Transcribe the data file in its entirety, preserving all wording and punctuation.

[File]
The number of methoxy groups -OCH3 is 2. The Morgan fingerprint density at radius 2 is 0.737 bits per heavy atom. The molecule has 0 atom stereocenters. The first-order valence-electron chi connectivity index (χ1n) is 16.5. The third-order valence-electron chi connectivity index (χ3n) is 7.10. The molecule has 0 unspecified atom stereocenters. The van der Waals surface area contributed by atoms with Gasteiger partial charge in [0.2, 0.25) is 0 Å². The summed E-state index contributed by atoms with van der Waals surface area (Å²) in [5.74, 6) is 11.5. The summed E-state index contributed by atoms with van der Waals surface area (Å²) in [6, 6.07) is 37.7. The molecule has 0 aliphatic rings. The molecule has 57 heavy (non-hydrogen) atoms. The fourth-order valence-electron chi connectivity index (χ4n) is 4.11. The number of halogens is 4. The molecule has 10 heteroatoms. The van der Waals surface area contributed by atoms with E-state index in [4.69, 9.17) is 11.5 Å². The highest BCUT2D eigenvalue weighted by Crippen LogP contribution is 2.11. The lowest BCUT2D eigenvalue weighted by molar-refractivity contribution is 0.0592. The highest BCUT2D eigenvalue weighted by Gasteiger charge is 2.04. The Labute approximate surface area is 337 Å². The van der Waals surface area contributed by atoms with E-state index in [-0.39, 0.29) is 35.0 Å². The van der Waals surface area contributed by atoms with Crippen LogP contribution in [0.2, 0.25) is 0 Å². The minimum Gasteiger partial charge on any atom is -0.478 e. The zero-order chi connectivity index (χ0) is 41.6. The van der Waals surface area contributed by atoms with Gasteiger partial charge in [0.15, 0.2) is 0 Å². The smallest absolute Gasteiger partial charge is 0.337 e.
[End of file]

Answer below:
The number of methoxy groups -OCH3 is 2. The Morgan fingerprint density at radius 2 is 0.737 bits per heavy atom. The molecule has 0 atom stereocenters. The first-order valence-electron chi connectivity index (χ1n) is 16.5. The third-order valence-electron chi connectivity index (χ3n) is 7.10. The molecule has 0 unspecified atom stereocenters. The van der Waals surface area contributed by atoms with Gasteiger partial charge in [0.2, 0.25) is 0 Å². The summed E-state index contributed by atoms with van der Waals surface area (Å²) in [5.74, 6) is 11.5. The summed E-state index contributed by atoms with van der Waals surface area (Å²) in [6, 6.07) is 37.7. The molecule has 0 aliphatic rings. The molecule has 57 heavy (non-hydrogen) atoms. The fourth-order valence-electron chi connectivity index (χ4n) is 4.11. The number of halogens is 4. The molecule has 10 heteroatoms. The van der Waals surface area contributed by atoms with E-state index in [4.69, 9.17) is 11.5 Å². The highest BCUT2D eigenvalue weighted by Crippen LogP contribution is 2.11. The lowest BCUT2D eigenvalue weighted by molar-refractivity contribution is 0.0592. The highest BCUT2D eigenvalue weighted by Gasteiger charge is 2.04. The Labute approximate surface area is 337 Å². The van der Waals surface area contributed by atoms with E-state index in [-0.39, 0.29) is 35.0 Å². The van der Waals surface area contributed by atoms with Crippen LogP contribution in [0.2, 0.25) is 0 Å². The minimum Gasteiger partial charge on any atom is -0.478 e. The zero-order chi connectivity index (χ0) is 41.6. The van der Waals surface area contributed by atoms with Gasteiger partial charge in [0.15, 0.2) is 0 Å². The smallest absolute Gasteiger partial charge is 0.337 e.